Solomon Kane is a perfect example of how technological innovation in cinema benefits not just the filmmaker, but the audience, as well.
Though it has sat on the shelf without sufficient distribution for nearly three years, Solomon Kaneis finally being released to audience,s thanks to the rising popularity of VOD services. A huge coup for indie film fans who may not live near theaters that choose to show smaller titles, VOD is rapidly expanding the audience size for less well-known filmmakers or films that may not have wide appeal. Though it has its problems, Solomon Kane is a welcome break from the mindless drivel that has poured out of Hollywood for years.
At the turn of the 17th century, magic and sorcery rule the land and the Devil’s dark cloud hangs heavy. Unconcerned with these matters, Solomon Kane (James Purefoy) is busy raiding kingdoms and villages for riches, destroying anyone and anything that stands in his way. He is a brutal, unmerciful killer who is willing to put his own men in harm’s way if it means getting what he wants. When he comes face to face with the Devil’s Reaper, Solomon is told his soul has been promised to the Devil. He refuses to be taken to Hell and escapes, taking refuge in a monastery and renouncing his violent and evil life.
A year later, Solomon is told he can no longer stay with the monks and must seek his redemption elsewhere. On his journey, he crosses paths with a pilgrim named William Crowthorn (Pete Postlethwaite) and his family. After a vicious mugging, the Crowthorns take Solomon in and, with the help of William’s daughter, Meredith (Rachel Hurd-Wood), he is able to recuperate. Soon, though, his newfound family is torn apart by a pack of raiders who are doing the bidding for Malachi (Jason Flemyng), a sorcerer who is also the Devil’s servant. When Meredith is captured and the Crowthorns are all slaughtered, Solomon vows to rescue her from the clutches of evil, despite the army of the possessed that is taking over the land.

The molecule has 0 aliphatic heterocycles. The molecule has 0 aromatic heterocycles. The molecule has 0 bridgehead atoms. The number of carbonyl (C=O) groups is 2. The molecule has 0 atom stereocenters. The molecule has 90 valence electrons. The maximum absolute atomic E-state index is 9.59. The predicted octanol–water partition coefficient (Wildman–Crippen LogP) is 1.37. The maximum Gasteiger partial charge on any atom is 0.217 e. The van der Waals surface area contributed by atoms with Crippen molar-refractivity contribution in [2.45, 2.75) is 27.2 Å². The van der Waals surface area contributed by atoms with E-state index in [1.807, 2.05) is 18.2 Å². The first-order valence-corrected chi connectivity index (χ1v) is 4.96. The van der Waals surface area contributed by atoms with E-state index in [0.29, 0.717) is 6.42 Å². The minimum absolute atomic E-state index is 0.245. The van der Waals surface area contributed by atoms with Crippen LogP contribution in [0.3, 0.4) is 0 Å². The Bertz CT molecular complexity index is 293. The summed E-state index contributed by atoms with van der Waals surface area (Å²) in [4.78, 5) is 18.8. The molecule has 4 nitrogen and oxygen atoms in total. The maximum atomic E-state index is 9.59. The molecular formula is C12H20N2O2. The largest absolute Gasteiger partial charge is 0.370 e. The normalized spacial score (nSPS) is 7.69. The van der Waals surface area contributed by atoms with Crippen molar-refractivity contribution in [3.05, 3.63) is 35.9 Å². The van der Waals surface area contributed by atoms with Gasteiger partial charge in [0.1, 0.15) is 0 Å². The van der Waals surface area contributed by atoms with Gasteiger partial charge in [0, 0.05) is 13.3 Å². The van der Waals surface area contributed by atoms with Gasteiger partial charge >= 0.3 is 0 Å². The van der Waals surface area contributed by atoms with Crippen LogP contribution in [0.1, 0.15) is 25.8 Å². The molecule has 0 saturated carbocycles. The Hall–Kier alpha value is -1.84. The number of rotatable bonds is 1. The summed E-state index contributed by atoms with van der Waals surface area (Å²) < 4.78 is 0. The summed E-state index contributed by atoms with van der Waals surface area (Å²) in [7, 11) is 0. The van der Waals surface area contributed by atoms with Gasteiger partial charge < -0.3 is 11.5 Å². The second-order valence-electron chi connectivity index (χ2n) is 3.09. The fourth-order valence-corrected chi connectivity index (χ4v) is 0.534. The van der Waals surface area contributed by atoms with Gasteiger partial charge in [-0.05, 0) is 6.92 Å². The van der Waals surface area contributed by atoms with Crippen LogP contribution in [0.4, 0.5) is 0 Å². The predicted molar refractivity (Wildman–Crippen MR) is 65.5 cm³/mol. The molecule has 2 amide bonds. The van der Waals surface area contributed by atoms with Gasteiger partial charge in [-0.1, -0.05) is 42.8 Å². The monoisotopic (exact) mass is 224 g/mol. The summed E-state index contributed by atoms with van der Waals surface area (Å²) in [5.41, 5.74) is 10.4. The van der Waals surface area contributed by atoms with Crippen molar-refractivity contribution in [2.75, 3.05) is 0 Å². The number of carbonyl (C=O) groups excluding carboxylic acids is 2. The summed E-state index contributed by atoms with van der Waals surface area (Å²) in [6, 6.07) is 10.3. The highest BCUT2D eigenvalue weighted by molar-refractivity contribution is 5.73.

Writer/director Michael J. Bassett is clearly passionate about his film. Despite a budget that is likely a quarter of most Hollywood blockbusters, Solomon Kane manages to tell an engaging story with a very layered mythology while also being visually impressive. When you watch The Avengers, there is no question Joss Whedon is having a blast making the movie he has wanted to make since he was a child. The same enthusiasm comes across in Bassett’s film, though his financial constraints mean the visual effects are greatly inferior and severely limited.
Bassett overcomes these limitations by opting for as many practical effects as possible, a decision that actually enhances the film’s impact on the viewing experience. No amount of makeup or prosthetics can make a 50-foot tall creature of the Devil convincing, so CGI (however poor) is necessary. But everything else in Solomon Kane, from Malachi’s incredibly detailed visage to the raiders’ soulless appearances, is handled with old-school approaches that have worked for filmmakers for nearly 100 years.
In addition to the wonderful production design, Bassett and cinematographer Dan Laustsen beautifully capture the world of the film with sweeping shots and creative movement. In a film that is heavy with action, mostly well-choreographed sword fights, it is necessary to show as much of the character interaction as possible. Bassett eschews the quick-cutting, frenetic style that is so popular with directors and editors these days, and instead chooses to sufficiently distance the camera from the fights so as to include as much fore- and background action as possible. Bassett also steps out of the typically bland box of action movies directors and actually puts thought and meaning behind his use of cinematography, never showing off but never being complacent.
Solomon Kane is a perfect example of how technological innovation in cinema benefits not just the filmmaker, but the audience, as well. Without VOD, viewers probably would not be able to watch a unique and highly stylized film like Solomon Kane, which would be a shame, because Bassett’s love for his work comes clearly comes across, and that is something rarely seen in mainstream movies. | Matthew Newlin